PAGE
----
I think you're a wonderful person and hope you both succeed with your relationship.

Please don't forget about yourself. Continue with your life; friends, family and work/school. Being the best you can be helps you both.

Lovely talking with you;
Liz
Thank you for your words. Today I have been coping a lot better and generally getting on with my day. Still no word from him tho. At some point shall I drop in a quick check-in message just to tell him I’m thinking of him or is it best to wait for him to make the first move? I hope he knows I’m not angry for him not messaging, and I want him to know that from my point we are still okay. But I don’t want him to feel I’m invading his space.
 
JessisMe

JessisMe

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I think a quick thinking of you note would probably be well received. If you don’t hear back I wouldn’t worry. I would just check back in a couple of days. xo, j
 
LizBo

LizBo

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Thank you for your words. Today I have been coping a lot better and generally getting on with my day. Still no word from him tho. At some point shall I drop in a quick check-in message just to tell him I’m thinking of him or is it best to wait for him to make the first move? I hope he knows I’m not angry for him not messaging, and I want him to know that from my point we are still okay. But I don’t want him to feel I’m invading his space.
Hi again Cookie;

As it's been a while now, it might be time to check in. Sometimes people with depression can become too comfortable in their isolation, so he may need to be prompted to engage. Worrying about how he'll respond isn't productive ok. Afterall, you're the one who's been put on the outer.

Opening up a dialogue with 'open' questions could help. (Not asking for yes/no answers eg; what, where, how, when) There's your feelings too; 'I miss you', 'I'm concerned' and so on. Maybe close with a light-hearted comment about something you both enjoy talking about. Honesty's what he needs...

I'm glad you're coping better and using this platform to help you feel more confident. I'm sorry about the time difference too. Waiting for a reply can be frustrating.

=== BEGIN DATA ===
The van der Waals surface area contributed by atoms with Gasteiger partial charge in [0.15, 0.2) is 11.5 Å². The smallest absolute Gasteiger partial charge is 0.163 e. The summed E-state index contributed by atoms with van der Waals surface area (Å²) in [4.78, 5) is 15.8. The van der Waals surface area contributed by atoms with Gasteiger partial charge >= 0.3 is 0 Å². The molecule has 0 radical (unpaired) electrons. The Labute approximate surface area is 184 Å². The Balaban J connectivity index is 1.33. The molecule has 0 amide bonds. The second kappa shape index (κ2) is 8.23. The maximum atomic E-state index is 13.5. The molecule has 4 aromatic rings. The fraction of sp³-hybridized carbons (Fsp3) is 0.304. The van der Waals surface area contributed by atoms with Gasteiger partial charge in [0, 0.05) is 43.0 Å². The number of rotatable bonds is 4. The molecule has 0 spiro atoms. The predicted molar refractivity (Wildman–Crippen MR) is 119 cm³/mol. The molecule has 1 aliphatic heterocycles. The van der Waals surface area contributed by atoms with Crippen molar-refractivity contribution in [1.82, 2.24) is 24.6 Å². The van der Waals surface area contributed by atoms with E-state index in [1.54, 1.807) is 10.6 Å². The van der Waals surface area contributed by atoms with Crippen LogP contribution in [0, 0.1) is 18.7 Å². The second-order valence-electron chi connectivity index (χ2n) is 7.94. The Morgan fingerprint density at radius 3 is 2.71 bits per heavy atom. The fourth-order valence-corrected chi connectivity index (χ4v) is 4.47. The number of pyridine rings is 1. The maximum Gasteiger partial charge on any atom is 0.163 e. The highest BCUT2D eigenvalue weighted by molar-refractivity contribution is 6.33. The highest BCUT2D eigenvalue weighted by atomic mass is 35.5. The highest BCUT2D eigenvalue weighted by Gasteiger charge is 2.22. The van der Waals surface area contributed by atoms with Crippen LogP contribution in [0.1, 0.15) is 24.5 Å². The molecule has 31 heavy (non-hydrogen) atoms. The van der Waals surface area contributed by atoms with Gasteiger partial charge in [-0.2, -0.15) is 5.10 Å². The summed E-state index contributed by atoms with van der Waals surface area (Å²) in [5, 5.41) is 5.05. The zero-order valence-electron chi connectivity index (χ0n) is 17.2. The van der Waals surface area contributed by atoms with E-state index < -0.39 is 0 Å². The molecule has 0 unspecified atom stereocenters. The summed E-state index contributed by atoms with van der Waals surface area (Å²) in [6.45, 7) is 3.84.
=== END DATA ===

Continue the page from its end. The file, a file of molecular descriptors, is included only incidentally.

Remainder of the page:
Take care;
Liz
 
C

Cooookies

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Hi again Cookie;

As it's been a while now, it might be time to check in. Sometimes people with depression can become too comfortable in their isolation, so he may need to be prompted to engage. Worrying about how he'll respond isn't productive ok. Afterall, you're the one who's been put on the outer.

Opening up a dialogue with 'open' questions could help. (Not asking for yes/no answers eg; what, where, how, when) There's your feelings too; 'I miss you', 'I'm concerned' and so on. Maybe close with a light-hearted comment about something you both enjoy talking about. Honesty's what he needs...

I'm glad you're coping better and using this platform to help you feel more confident. I'm sorry about the time difference too. Waiting for a reply can be frustrating.

Take care;
Liz
I ended up messaging him to say I was thinking of him and that I’m still here when he needs. He ended up telling me that he had heard devastating news that a family member’s cancer has returned. He says the thought of talking to anyone is terrifying and he feels very lost. My heart aches for him. He apologised for not saying anything and for “being useless” and I’ve told him I’m here for support and there’s no rush to talk. I was so lost for words I didn’t say a lot.
 
LizBo

LizBo

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I ended up messaging him to say I was thinking of him and that I’m still here when he needs. He ended up telling me that he had heard devastating news that a family member’s cancer has returned. He says the thought of talking to anyone is terrifying and he feels very lost. My heart aches for him. He apologised for not saying anything and for “being useless” and I’ve told him I’m here for support and there’s no rush to talk. I was so lost for words I didn’t say a lot.
You're a brave girl...
I'm sorry about his family news. It really sounds as if he needs help. I'm not sure what your mental health system's like there, but if there's a hotline you can call, phoning them might give you some direction.

I really feel for 'you' though. Wondering how another person feels is one thing, but when they don't know how to accept your love and caring, (especially those physical hugs) it leaves a pain in your heart. It's sad...

I hope things improve hun;
Liz
 
JessisMe

JessisMe

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I ended up messaging him to say I was thinking of him and that I’m still here when he needs. He ended up telling me that he had heard devastating news that a family member’s cancer has returned. He says the thought of talking to anyone is terrifying and he feels very lost. My heart aches for him. He apologised for not saying anything and for “being useless” and I’ve told him I’m here for support and there’s no rush to talk. I was so lost for words I didn’t say a lot.
Your patience and support is amazing. I hope that it is not lost on him and that you will be able to be together again as a whole, happy couple once this passes. xo, j